Following a turbulent two years, Meghan shared that she was looking “energized and excited” about her and Harry’s ongoing work in the philanthropic space.
“In big moments in life, you get a lot of perspectives. It makes you wonder what you want to focus your energy on. Right now, we feel energizes and excited about all of the things we’ve been building toward. We’re also focused on our foundation”.
As it continues to expand its philanthropic footprint, Meghan and Prince Harry’s company, Archewell, has lent its support to the Marshall Plan for Moms. Led by CEO and founder Reshma Saujani, the organization was built around easing the challenges of the pandemic for women caring for children while working. The group targets several important areas — pay equity, reproductive rights, mental health, and rallying private employers to advocate for public policy. It serves roughly 25,000 families, and Archewell is a financial supporter and founding member of the project, which launched in May.
“In the U.S., one of the biggest barriers to winning policy change is that as a society we don’t value our mothers and all of the invisible work they’re doing to make our families, our businesses, and our entire country function,” says Saujani. “So when Meghan Markle, who is an icon to so many people, uses her platform to stand up for moms and to lend a voice to that experience, she’s sending a powerful signal that we matter and our needs are important.”
Meghan describes the group as “an incredible organization that works nationwide to give families all the help they need at this moment.” She adds, “Their work is in alignment with the work that is deeply important to me, personally, and that I will continue to do.”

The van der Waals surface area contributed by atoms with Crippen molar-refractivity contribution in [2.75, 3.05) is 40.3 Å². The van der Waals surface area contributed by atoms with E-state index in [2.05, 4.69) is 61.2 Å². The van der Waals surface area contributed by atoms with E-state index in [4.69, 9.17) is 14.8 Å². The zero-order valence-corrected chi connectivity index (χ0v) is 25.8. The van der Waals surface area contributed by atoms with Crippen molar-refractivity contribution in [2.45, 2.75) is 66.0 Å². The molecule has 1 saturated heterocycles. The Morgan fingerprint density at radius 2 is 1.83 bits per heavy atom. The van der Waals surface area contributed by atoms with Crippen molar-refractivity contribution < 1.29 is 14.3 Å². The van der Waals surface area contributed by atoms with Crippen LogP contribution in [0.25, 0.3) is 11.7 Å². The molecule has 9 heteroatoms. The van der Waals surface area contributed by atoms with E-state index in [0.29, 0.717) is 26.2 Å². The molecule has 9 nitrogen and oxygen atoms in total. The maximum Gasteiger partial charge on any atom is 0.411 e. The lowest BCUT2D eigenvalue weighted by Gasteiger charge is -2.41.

Megan has also been busy working away on her brand new, chart-topping podcast Archetypes released under her own production company Archewell Audio, a podcast where Meghan, alongside guests, “investigates, dissects and subverts the labels that try to hold women back”.
WATCH: Meghan Markle hugs fan outside Windsor Castle. (Article continues after video)
“I think feeling understood and seen are really important. That has been a common denominator that has come up in “Archetypes” and the work I do with communities of women. People just want to be seen. That is also where representation comes into play.”
Speaking on an ideal project for Archewell, Meghan said that “love” was a great baseline for the kind of shows and documentaries that alongside her husband, they were looking forward to producing.
“So much of how my husband and I see things is through our love story. People love love. I’m not excluded in that sentiment. And our definition of love is really expansive: Partner love, self-love, the love of community and family.”
“For my husband, the Invictus Games have been such a huge piece of his life and his work, having been in the army for 10 years and working for the rehabilitation of wounded vets and their families. We talk about emotional injuries that come from those types of experiences. Those are love stories. For scripted, we want to think about how we can evolve from that same space and do something fun! It doesn’t always have to be so serious. Like a good rom-com. Don’t we miss them? I miss them so much. I’ve probably watched When Harry Met Sally a million times. And all the Julia Roberts rom-coms. We need to see those again."